"This suicide serves as a red flag on how serious the situation is involving defective products," says attorney Jeff Killino. "Congress needs to take action now before more lives are lost, both from accidents in the US and suicides in China."
(Zheng Xiaoyu, first director of the State Food and Drug Administration was convicted of taking bribes from domestic pharmaceutical companies to approve untested medicine and was later executed.)
According to The Los Angeles Times, Cheung Shuhung, a co-owner of Lee Der Industrial Co. in southern China, hanged himself in the company's warehouse over the weekend. Apparently, Cheung was sold the defective paint by his best friend, alluding that he knew the paint contained lead. (Mattel had found nearly 1 million plastic preschool toys contained excessive amounts of lead and the company reports that the recall will reduce it pre-tax operating income by $30 million.)
In a separate recall, US toy firm Schylling Associates recalled 24,000 Chinese-made "Thomas & Friends" spinning tops, made from 2001-2002, with wooden knobs that were painted with lead-based paint. They were made by Hansheng Woodware Factory--also in southern China.
Toys are not the only defective products that could potentially harm US consumers. Add to the list pet food, toothpaste, seafood, pharmaceuticals, vitamins and food additives. (The Chinese government says it has closed over 180 food plants.) Face it, Chinese products are pervasive-- even if the label doesn't say 'Made in China', some of the parts might be.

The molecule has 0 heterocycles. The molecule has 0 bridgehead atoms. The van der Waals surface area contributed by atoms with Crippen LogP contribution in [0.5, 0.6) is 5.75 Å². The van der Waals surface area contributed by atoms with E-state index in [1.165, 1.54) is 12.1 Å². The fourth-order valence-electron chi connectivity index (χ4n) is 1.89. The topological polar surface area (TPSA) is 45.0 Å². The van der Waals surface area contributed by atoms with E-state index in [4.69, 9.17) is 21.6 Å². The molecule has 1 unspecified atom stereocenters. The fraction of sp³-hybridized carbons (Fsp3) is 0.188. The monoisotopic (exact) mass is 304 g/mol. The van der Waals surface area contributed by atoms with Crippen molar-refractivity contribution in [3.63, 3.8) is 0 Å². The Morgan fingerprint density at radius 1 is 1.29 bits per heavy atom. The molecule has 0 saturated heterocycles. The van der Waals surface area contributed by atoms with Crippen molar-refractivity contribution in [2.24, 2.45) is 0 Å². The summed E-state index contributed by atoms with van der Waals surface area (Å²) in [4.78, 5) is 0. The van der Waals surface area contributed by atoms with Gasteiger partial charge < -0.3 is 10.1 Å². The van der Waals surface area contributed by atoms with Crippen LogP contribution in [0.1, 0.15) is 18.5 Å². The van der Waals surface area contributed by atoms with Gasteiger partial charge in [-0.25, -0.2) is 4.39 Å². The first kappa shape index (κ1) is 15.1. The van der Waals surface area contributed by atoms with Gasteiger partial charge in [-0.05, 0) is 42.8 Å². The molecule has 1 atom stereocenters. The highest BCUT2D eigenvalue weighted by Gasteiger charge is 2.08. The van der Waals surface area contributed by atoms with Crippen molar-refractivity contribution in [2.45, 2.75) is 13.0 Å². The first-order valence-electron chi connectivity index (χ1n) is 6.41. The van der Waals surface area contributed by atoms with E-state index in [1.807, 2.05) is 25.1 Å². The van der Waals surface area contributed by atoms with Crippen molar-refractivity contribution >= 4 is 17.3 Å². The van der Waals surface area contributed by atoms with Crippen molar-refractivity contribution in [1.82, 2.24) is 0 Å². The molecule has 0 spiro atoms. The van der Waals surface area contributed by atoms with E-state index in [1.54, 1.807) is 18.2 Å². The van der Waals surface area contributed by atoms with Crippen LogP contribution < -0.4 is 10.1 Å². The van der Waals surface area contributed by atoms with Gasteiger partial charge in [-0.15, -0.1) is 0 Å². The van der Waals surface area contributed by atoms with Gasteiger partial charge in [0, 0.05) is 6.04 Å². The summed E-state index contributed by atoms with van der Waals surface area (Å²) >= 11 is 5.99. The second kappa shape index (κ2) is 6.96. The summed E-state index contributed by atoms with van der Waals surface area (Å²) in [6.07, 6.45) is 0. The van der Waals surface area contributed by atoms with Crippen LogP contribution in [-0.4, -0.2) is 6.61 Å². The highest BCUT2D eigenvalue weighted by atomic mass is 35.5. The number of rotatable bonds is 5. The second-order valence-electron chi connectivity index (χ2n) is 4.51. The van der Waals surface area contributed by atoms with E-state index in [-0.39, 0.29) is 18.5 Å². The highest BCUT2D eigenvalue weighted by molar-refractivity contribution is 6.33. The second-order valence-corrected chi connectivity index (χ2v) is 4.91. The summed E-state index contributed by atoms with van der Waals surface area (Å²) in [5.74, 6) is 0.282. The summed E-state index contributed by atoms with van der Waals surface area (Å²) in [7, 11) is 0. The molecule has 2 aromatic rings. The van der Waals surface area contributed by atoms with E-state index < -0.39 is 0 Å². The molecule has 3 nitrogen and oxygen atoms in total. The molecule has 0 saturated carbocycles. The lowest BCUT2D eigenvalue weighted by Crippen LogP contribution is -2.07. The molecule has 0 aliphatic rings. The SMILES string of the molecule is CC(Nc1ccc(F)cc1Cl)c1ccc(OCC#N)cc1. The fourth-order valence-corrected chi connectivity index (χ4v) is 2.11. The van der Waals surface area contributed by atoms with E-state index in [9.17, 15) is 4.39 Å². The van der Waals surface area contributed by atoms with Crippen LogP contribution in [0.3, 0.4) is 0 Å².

Take vehicles, for instance. Chinese faulty tires have been blamed for a 2006 car accident in Pennsylvania that killed two people. But the tires are still on US roads!
READ MORE LEGAL NEWSOn August 9th, New Jersey-based importer Foreign Tire Sales Inc. (FTS) announced it would recall 255,000 Chinese-made tires it claims were defective because they lack a safety feature: a gum strip that prevents tread separation. Two months prior to this recall, the National Highway Traffic Safety Administration ordered FTS to recall about 450,000 tires that it bought from Hangzhou Zhongce Rubber Co. since 2002.
The federal government is finally beginning to investigate Chinese safety standards—and many people wonder what has taken them so long.
Is China dumping defective products on US consumers knowingly? Jeff Killino believes the Chinese are putting profits in front of safety.
And Lou Dobbs blames the US government for not protecting its consumers. "Where is congress on this?" he asks in his recent televised commentary. "The Chinese don't care but it should be the responsibility of the US government to ensure safety standards of the American public."
The Federal government is just beginning to investigate Chinese safety standards and Congress has scheduled more hearings in September.